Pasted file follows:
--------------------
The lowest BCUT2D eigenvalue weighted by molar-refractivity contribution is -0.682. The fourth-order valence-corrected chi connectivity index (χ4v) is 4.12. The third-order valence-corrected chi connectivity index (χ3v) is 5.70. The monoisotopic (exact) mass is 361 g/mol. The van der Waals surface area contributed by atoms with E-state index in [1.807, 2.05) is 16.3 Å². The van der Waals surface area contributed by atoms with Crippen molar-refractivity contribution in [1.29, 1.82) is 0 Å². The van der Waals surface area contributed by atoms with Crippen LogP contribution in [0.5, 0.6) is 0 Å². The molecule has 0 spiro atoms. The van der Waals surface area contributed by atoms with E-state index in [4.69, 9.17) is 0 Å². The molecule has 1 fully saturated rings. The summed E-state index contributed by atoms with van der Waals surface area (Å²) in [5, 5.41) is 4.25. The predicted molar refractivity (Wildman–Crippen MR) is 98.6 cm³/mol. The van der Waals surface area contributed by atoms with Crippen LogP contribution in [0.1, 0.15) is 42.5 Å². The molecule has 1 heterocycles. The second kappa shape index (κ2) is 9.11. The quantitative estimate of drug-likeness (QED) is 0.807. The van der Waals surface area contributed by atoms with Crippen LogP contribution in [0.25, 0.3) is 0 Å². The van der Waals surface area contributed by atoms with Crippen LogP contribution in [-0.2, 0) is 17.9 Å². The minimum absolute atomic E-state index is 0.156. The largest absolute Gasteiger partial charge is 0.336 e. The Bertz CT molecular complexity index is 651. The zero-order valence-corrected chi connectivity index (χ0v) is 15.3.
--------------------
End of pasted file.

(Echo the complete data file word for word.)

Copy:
The lowest BCUT2D eigenvalue weighted by molar-refractivity contribution is -0.682. The fourth-order valence-corrected chi connectivity index (χ4v) is 4.12. The third-order valence-corrected chi connectivity index (χ3v) is 5.70. The monoisotopic (exact) mass is 361 g/mol. The van der Waals surface area contributed by atoms with E-state index in [1.807, 2.05) is 16.3 Å². The van der Waals surface area contributed by atoms with Crippen molar-refractivity contribution in [1.29, 1.82) is 0 Å². The van der Waals surface area contributed by atoms with Crippen LogP contribution in [0.5, 0.6) is 0 Å². The molecule has 0 spiro atoms. The van der Waals surface area contributed by atoms with E-state index in [4.69, 9.17) is 0 Å². The molecule has 1 fully saturated rings. The summed E-state index contributed by atoms with van der Waals surface area (Å²) in [5, 5.41) is 4.25. The predicted molar refractivity (Wildman–Crippen MR) is 98.6 cm³/mol. The van der Waals surface area contributed by atoms with Crippen LogP contribution in [0.1, 0.15) is 42.5 Å². The molecule has 1 heterocycles. The second kappa shape index (κ2) is 9.11. The quantitative estimate of drug-likeness (QED) is 0.807. The van der Waals surface area contributed by atoms with Crippen LogP contribution in [0.25, 0.3) is 0 Å². The van der Waals surface area contributed by atoms with Crippen LogP contribution in [-0.2, 0) is 17.9 Å². The minimum absolute atomic E-state index is 0.156. The largest absolute Gasteiger partial charge is 0.336 e. The Bertz CT molecular complexity index is 651. The zero-order valence-corrected chi connectivity index (χ0v) is 15.3.